Until she came to me a month later with a signed piece of paper from a doctor saying she was 2 months pregnant. I said, ‘I thought you said you were on the pill!! What the hell?! How did this happen?’
‘I lied,’ she said.
Such a simple yet life changing statement.
My daughter is almost a month old now. I am still not with her, and she is engaged to some other poor soul now. We are about to start an extreme custody battle. I feel like I’ve been through the hell of a lifetime, but the hell has only just began. It’s just so much to handle, yet I do my best to stay positive. How can I deal with all this? And by the way, I’m 20 now and still in college. So I’m cursed to make that Godforsaken drive every other weekend to see my little girl, and I’ll have to see the sociopath who changed my life…”
“There are an equal amount of female psychopaths out there as male ones. Females tend to fly under society’s radar as they are less likely to commit criminal offences, just moral ones. I have two children with a female psychopath who has used as tools to dismantle my life and my soul, and she greatly enjoyed herself in the process. This enjoyment of cruelty is the hard fact to come to terms with, and it baffles us all.
They are very good at creating a good impression of themselves and portraying their victim as the real culprit. This is what really gets me. I’ve been in hell and everybody thinks I’m the monster… except a few who have had experience themselves.”
“I never knew such a thing as emotional rape existed until my relationship with a sociopath ended. We were only together for two years but the constant onslaught of lies, deceit, emotional swings, lack of reciprocity, and personality shifts turned things sour in a real hurry. I was always at fault because I would react to being lied to or saw a lack of reciprocity. I’ve had the police called on me for no reason twice, almost had my vehicle stolen and house seized. You don’t realize what’s happening in this scenario because you love this person so much and will take any and all abuse to try and maintain the relationship. We’ve been apart for a month and I’m just starting to see and feel the ill effects of this toxic relationship. I have trouble sleeping, night sweats, severe anxiety, and an overt lack of a sense of self. I was used in every imaginable way, and now I feel like I’ve been robbed of my person, my soul, my mind, and my being. To make matters worse, she has her masters in psychology…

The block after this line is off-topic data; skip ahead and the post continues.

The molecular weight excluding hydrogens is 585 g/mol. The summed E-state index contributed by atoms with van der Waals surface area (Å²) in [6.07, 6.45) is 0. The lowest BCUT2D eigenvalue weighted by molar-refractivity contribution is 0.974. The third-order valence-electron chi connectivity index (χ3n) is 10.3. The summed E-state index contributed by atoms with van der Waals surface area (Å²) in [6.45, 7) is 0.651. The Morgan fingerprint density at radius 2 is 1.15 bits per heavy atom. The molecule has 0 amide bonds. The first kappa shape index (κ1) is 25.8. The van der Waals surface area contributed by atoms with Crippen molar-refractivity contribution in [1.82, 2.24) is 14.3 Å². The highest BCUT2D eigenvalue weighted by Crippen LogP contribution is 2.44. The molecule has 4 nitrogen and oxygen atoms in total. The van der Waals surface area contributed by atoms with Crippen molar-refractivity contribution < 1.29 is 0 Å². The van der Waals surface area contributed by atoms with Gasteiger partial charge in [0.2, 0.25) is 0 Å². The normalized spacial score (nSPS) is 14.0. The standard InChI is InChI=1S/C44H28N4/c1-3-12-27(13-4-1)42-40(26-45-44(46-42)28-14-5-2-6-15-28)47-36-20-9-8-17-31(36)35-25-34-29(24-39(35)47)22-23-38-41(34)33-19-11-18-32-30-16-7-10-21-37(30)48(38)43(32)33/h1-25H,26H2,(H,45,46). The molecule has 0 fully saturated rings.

… May God have mercy on that woman’s soul.”
“I feel like I just had an epiphany.”
“This book told me in a very concise format what I haven’t learned from two years of very expensive psychoanalysis AND a Master’s degree in Counseling: I’m not crazy! My intuition was not wrong.”
“This book provides instant clarity.”
“This book has clarified more for me than I have ever understood in my entire lifetime… The author tells you exactly what you need to hear. To the author, thank you for opening my eyes.”
“This author nails it.”